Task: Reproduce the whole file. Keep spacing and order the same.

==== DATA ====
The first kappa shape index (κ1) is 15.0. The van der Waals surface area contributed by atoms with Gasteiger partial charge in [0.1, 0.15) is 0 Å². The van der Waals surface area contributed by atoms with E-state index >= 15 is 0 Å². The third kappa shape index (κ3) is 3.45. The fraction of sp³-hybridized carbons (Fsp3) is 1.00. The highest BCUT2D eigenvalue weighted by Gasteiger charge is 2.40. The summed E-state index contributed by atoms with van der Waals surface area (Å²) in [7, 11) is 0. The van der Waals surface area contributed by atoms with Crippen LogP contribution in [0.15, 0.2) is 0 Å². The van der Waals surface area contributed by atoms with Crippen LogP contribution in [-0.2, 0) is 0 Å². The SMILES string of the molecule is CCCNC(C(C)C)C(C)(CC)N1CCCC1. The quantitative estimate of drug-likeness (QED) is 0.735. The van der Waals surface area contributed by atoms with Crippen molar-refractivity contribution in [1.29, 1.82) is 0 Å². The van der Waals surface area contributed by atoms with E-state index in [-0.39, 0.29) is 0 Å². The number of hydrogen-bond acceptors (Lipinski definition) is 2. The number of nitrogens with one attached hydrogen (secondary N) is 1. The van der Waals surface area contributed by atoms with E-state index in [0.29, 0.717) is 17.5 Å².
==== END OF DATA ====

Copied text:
The first kappa shape index (κ1) is 15.0. The van der Waals surface area contributed by atoms with Gasteiger partial charge in [0.1, 0.15) is 0 Å². The van der Waals surface area contributed by atoms with E-state index >= 15 is 0 Å². The third kappa shape index (κ3) is 3.45. The fraction of sp³-hybridized carbons (Fsp3) is 1.00. The highest BCUT2D eigenvalue weighted by Gasteiger charge is 2.40. The summed E-state index contributed by atoms with van der Waals surface area (Å²) in [7, 11) is 0. The van der Waals surface area contributed by atoms with Crippen LogP contribution in [0.15, 0.2) is 0 Å². The van der Waals surface area contributed by atoms with Crippen LogP contribution in [-0.2, 0) is 0 Å². The SMILES string of the molecule is CCCNC(C(C)C)C(C)(CC)N1CCCC1. The quantitative estimate of drug-likeness (QED) is 0.735. The van der Waals surface area contributed by atoms with Crippen molar-refractivity contribution in [1.29, 1.82) is 0 Å². The van der Waals surface area contributed by atoms with E-state index in [-0.39, 0.29) is 0 Å². The number of hydrogen-bond acceptors (Lipinski definition) is 2. The number of nitrogens with one attached hydrogen (secondary N) is 1. The van der Waals surface area contributed by atoms with E-state index in [0.29, 0.717) is 17.5 Å².